EYE, ROBOT: AI Robodoc Speeds Up Sight-Saving Technology

A humanoid robot has quickened sight-restoring research by finding the best conditions to grow replacement retina layers from human stem cells.

The AI system – known as Maholo – took just 185 days to complete experiments that would have taken humans two and a half years.

In just a quarter of the time, Maholo processed trial-and-error research made up of 200 million possible conditions.

The AI controlled a trial and error process spanning 200 million possible conditions that succeeded in improving cell culture recipes used in regenerative medicine. (RIKEN/Newsflash)

The robot was created by a joint research group at the RIKEN Center for Biosystems Dynamic Research (BDR) in Kobe, Japan, to grow functional retinal pigment epithelium (RPE) cells from stem cells.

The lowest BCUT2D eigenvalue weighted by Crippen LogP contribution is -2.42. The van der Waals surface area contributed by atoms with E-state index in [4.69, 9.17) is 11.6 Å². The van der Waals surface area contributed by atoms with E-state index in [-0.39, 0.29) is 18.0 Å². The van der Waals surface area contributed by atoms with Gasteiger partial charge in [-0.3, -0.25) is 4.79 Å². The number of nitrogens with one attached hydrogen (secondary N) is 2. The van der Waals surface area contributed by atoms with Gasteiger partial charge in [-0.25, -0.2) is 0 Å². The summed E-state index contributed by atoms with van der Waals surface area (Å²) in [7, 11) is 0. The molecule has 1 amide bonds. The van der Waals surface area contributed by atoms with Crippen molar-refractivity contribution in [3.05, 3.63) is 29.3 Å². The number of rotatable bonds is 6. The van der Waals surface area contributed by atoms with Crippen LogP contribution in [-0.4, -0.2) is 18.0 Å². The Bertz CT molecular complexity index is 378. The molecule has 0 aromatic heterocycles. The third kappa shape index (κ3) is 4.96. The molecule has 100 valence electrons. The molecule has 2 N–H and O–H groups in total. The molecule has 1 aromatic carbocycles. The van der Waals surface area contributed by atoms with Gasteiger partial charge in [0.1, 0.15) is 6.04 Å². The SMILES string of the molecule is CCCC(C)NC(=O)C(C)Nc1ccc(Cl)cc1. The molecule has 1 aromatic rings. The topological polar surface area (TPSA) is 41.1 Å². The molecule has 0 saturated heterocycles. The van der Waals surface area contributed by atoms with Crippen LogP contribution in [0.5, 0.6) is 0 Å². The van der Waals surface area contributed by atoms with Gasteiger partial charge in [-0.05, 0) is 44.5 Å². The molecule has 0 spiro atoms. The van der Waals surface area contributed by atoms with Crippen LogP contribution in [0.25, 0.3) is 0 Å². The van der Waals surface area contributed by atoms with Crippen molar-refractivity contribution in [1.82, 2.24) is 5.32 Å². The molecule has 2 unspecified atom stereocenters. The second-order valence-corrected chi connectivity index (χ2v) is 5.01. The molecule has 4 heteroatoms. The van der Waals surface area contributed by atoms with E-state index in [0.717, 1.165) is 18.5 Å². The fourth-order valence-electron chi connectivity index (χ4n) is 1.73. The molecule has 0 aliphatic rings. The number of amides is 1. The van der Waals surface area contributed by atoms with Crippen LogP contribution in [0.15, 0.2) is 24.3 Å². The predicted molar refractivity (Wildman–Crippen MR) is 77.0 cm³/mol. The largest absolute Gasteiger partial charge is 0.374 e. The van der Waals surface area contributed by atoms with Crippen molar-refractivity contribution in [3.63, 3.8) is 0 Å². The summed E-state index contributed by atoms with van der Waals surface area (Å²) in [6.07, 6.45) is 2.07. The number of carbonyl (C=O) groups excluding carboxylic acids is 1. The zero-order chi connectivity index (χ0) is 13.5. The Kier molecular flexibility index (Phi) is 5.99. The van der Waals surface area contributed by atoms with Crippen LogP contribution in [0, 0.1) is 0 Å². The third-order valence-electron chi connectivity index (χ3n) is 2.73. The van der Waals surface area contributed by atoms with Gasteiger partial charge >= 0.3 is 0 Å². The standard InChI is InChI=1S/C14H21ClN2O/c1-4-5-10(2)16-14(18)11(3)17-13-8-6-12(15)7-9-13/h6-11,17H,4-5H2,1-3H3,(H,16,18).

The degeneration of these cells is a well-known, age-related disorder that leaves patients blind.

RPE transplants have had some clinical success in the past.

The robot continuously repeated a series of exact movements and was able to evaluate results in order to formulate the next experiment.

The automation of life science research experiments that depend on a number of variables means labour-intensive experiments that take months to complete are avoided.

The success of the new system goes beyond the researchers’ findings as team leader Genki Kanda explained: “Combining a precision robot with the optimization algorithms will enable autonomous trial and error experiments in many areas of life science.”

Despite this, the study does not aim to replace humans with robots.

Kanda said: “Using robots and AI for carrying out experiments will be of great interest to the public.

“However, it is a mistake to see them as replacements.”

“We can use robots and AI for the trial-and-error parts of experiments that require repeatable precision and take up a lot of time, but do not require thinking.”

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